In the days leading up to the 50th anniversary of the assassination of Dr. Martin Luther King, veteran journalist Roland Martin is in Memphis, Tenn to partner with the National Civil Rights Museum and the University of Memphis Law School for exclusive coverage of their 2-day symposium, marking one of the most tragic moments in American History.
In an interview with Martin on Monday, Terri Lee Freeman, president of the National Civil Rights Museum, broke down the planned event, saying, “We have a two-day symposium that is kicking off today. We’re partnering with the University of Memphis law school to really delve into some of the issues that King talked about in his final book Where Do We Go From Here? which is the theme for our event.”
Among those issues which remain a chronic problem in our society is the widespread and systemic poverty still affecting so many across the country, but especially in Memphis, which is the poorest city in America. On Monday, as part of the MLK50 symposium, a group of experts came together to address the topic via the panel, “Confronting Persistent Poverty.” Among those on the panel were scholars Tomiko Brown-Nagin, Dorothy Roberts, Dana Matthew and Dorothy Brown, all of whom addressed how poverty affects “life chances for individuals.” Moderated Professor Amy Campbell, the panel covered everything from what home ownership looks for Black families vs. White families, how poverty affects education and even access to high-quality nutrition.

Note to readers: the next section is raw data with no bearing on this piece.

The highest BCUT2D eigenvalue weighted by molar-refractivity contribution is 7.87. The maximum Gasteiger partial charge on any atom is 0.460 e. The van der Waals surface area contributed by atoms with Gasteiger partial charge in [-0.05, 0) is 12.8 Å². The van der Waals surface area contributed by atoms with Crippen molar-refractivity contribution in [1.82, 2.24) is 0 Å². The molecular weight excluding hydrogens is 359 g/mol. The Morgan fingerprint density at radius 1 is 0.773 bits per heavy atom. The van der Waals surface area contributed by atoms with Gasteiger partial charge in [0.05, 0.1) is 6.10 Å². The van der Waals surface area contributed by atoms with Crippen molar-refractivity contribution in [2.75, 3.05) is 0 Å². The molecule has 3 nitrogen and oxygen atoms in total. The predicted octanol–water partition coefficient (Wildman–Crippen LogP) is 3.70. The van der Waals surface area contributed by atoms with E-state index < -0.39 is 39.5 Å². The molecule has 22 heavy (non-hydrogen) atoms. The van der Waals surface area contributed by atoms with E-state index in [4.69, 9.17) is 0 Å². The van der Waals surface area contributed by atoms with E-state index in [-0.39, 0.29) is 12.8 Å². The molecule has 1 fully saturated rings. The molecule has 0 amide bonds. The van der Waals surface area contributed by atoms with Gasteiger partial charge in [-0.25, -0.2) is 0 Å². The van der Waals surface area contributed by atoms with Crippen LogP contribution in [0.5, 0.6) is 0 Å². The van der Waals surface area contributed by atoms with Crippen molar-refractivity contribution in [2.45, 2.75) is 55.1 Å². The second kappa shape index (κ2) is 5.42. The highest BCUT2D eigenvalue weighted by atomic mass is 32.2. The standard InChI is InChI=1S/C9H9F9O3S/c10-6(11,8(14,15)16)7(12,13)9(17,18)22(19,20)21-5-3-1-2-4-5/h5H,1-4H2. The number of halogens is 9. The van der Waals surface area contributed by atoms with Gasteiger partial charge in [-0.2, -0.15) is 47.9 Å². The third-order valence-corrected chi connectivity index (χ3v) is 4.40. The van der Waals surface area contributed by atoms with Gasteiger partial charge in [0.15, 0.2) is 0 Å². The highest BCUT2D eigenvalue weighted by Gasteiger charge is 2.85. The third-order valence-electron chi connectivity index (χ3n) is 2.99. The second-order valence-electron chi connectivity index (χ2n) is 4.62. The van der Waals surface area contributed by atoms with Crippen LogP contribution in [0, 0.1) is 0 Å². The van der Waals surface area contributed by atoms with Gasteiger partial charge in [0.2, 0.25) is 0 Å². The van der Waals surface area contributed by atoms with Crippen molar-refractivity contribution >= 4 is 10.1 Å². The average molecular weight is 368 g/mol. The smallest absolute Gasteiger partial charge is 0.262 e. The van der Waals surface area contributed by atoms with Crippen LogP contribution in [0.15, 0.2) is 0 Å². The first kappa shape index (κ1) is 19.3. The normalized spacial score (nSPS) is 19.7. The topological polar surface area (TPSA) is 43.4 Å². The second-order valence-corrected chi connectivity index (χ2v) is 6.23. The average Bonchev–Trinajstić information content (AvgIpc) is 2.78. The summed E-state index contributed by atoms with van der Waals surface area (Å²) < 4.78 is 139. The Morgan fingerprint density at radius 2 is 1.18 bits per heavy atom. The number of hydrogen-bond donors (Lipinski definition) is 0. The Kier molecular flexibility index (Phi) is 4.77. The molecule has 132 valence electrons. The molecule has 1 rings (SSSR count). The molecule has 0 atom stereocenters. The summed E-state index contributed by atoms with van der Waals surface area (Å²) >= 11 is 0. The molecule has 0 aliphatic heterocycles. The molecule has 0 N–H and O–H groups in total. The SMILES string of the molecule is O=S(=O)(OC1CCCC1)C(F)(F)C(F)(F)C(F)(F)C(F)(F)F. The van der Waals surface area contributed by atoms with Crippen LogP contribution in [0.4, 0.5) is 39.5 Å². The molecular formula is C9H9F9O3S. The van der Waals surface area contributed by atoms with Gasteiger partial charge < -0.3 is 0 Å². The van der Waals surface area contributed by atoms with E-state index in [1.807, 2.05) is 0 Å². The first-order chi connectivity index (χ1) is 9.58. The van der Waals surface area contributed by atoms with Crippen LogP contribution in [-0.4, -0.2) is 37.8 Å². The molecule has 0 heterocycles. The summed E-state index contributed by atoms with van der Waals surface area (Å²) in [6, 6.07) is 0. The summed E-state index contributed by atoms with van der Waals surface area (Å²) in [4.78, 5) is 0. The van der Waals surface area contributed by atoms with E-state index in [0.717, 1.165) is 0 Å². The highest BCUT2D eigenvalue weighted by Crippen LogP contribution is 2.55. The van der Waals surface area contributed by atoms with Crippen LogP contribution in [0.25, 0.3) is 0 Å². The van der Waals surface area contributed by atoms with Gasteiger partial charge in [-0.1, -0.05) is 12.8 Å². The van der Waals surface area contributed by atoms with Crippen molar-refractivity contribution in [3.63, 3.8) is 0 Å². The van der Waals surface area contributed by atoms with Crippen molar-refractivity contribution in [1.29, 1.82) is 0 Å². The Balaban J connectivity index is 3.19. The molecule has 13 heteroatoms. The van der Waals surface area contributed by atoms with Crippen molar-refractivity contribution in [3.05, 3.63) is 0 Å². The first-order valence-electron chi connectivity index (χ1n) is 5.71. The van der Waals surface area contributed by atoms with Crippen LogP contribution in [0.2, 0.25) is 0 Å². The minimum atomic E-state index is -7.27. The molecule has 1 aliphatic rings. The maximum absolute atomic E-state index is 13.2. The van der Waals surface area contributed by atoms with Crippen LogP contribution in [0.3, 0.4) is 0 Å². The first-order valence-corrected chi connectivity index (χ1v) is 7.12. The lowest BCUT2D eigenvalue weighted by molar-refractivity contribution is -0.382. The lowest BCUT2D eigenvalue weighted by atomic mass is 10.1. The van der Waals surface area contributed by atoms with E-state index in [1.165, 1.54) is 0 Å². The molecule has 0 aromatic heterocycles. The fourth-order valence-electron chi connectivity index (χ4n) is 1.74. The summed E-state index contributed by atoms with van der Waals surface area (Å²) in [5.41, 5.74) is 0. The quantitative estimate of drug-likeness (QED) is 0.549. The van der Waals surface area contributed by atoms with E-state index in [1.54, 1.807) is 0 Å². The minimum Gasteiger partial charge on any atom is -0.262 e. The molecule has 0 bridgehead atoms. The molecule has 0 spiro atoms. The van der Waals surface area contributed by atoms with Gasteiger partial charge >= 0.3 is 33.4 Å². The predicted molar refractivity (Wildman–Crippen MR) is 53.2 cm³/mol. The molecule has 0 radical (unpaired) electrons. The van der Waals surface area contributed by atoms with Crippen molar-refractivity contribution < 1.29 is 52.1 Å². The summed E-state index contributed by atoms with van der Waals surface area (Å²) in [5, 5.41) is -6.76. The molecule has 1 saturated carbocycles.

Check out the full video below:
Other speakers at the symposium Monday included former Attorney General Eric Holder, Senator Doug Jones and Dr. King’s daughter, Rev. Dr. Bernice King.
Lee Sanders, the president of the American Federation of State County Municipal Employees also told Martin that the event was about “organizing our communities, mobilizing our communities and educating our communities. Not only for this weekend, Roland, but we believe that it is important not only to commemorate what happened 50 years ago but this must be a call to action.”